Madi Diaz: “This hasn’t been like crazy, Miley Cyrus success, but still…” (4/10 and 4/11 at UT w/ Waxahatchee)

“Fucking Kathleen Hanna Tweeted about my record and I literally shat my pants!  I’m literally thinking of getting that Tweet printed on a fucking shirt!” Madi Diaz tells me...

“Fucking Kathleen Hanna Tweeted about my record and I literally shat my pants!  I’m literally thinking of getting that Tweet printed on a fucking shirt!” Madi Diaz tells me during a recent phone chat.  The last time I talked to the Nashville-based artist was last August, just prior to the release of History of a Feeling, her ANTI- debut, which was co-produced by Andrew Sarlo (Big Thief, Bon Iver, Courtney Marie Andrews) and largely inspired by the conclusion of a long-term relationship in which Madi’s former partner began to transition.  Throughout her decade and a half career, Madi’s sound has taken on quite a few identities, from alt-country (2007’s Skin and Bone), to folk-pop (2012’s Plastic Moon), to electropop (2014’s Phantom), but History of a Feeling (her first album in those seven years) seems to have put the musician firmly into the category of classic, heavy-as-fuck Americana singer/songwriters (It does contain some fun moments as well, most notably “Nervous.”), gaining her a plethora of new fans and putting her on some of the biggest stages of her career (This summer she’ll be playing Newport Folk Festival, where she hasn’t played since she was a 21-year-old Berklee College of Music student who had earned a spot on the bill through the university, which had her opening for Linda Ronstadt.)

“This year has been so crazy, even with everything opening back up.  I still can’t believe August was August.  I feel like I’ve done 5,000 world tours, even though I definitely haven’t [laughs].  This hasn’t been like crazy, Miley Cyrus success, but still, I can’t believe people are still continuing to find this record.”

Earlier this month Madi Diaz released Same History, New Feelings, an EP of collaborative reworkings of four songs from History of a Feeling featuring Waxahatchee, Angel Olsen, Courtney Marie Andrews, and Natalie Hemby (all women of whom Madi is a longtime fan and, more recently, a friend).  The EP was apparently inspired by Madi’s interest in different interpretations of the same songs, most notably Whitney Houston’s version of Dolly Parton’s “I Will Always Love You,” but during our chat she adds that it was also inspired by her continued love affair with the songs of her latest album: “I feel like I want to keep breathing life into these songs because it’s a really important record for me.”  She also cites the songwriting she’s done for other people as an influence: “When Kesha put out ‘Resentment’ it was such a profound experience to hear someone like that, who’s doing something totally different from myself, do one of my songs.”  (History of a Feeling includes Madi’s own take on the song, while Same History, New Feelings contains a collaboration of the song with Waxahatchee.)  And when I ask her if there’s anybody that she dreams of one day collaborating with, Madi tells me that there is one that stands out: “One I would really love to do is to have Lori McKenna on a song.  Any time I want advice from my mom I put on a Lori McKenna record and it’s a transformative experience.”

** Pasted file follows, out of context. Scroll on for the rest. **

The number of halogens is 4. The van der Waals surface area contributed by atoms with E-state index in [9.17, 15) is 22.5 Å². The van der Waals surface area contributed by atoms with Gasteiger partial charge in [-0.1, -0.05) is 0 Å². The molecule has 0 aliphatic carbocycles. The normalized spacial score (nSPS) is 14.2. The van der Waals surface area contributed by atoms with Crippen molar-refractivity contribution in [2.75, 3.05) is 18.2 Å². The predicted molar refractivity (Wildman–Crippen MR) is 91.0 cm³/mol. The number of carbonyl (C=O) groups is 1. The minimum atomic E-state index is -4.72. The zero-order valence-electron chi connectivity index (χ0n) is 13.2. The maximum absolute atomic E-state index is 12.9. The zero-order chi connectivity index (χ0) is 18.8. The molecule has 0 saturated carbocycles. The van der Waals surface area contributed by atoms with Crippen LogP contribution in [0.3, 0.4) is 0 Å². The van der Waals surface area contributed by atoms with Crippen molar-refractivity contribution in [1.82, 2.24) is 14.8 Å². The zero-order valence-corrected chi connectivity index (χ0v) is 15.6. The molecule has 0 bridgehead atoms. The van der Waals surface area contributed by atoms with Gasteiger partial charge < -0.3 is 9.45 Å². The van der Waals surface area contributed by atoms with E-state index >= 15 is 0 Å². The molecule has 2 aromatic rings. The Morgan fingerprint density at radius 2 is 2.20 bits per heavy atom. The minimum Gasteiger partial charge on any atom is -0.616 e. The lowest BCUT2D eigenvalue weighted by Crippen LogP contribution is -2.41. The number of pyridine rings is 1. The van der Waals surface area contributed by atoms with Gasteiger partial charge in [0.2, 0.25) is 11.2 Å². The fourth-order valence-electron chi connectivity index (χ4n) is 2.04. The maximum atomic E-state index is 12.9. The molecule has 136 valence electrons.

Madi Diaz has already done quite a bit of touring behind History of a Feeling, including a November 12th date opening for Caamp at our very own Fillmore Philly, and she’s currently in-between runs of live dates supporting Waxahatchee.  And when I ask her about her biggest highlight since the release of the album, she tells me this is it.

“When Waxahatchee asked me to go on tour with her, because I’ve been such a huge fan of her for years.  She was like, ‘I love this record.’  And she really emphasized that this was not her manager’s decision, this was her.  And she’s been so sweet to invite me out and invite me to do the encore every night, to do one of my songs.”

Waxahatchee’s upcoming run of dates with Madi Diaz will have Madi playing two nights at Union Transfer on April 10th and April 11th, which she tells me will serve as a family reunion of sorts (She grew up in Lancaster County.), which was supposed to happen at November’s show, but ultimately fell through: “Unfortunately, half of my family couldn’t make it…  This next Philly show is turning into what that last Philly show was supposed to be.  I’m gonna give my parents as much awkward attention as possible [laughs].”  I ask if there are any songs that she’s still especially excited to play every night and she tells me, “I always play a lot of the record because it’s the most present reflection of where I am…  I always love playing ‘New Person, Old Place,’ and I really do love ‘Do It Now,’ which may be a springboard, content wise, to the next batch of material,” which she tells me is in the works after these dates wrap.  But she tells me that one of the best parts of these shows is getting to play these songs for Waxahatchee’s fans and then getting to see Waxahatchee’s set every night.

“It’s been so cool to play for Waxahatchee’s audience.  They really go there with you and they’re down to get deep and down to get real…  I am such a fangirl.  She plays everything I want her to play every night…  She plays ‘Lilacs’ and ‘Fire,’ she covers Lucinda Williams.  When she plays ‘Saint Cloud’ it’s such a quiet, serene moment.”

*Get tickets for 4/11 here. (4/10 is sold out.)

Band InterviewsLive EventsMusic

During the day Izzy Cihak teaches transgression, subversion, and revolution at Temple University. At night he haunts Philthy's best venues to cover worthwhile acts for Philthy Mag. Morrissey is everything to him and, in their own heads, all of his friends see themselves as Zooey Deschanel.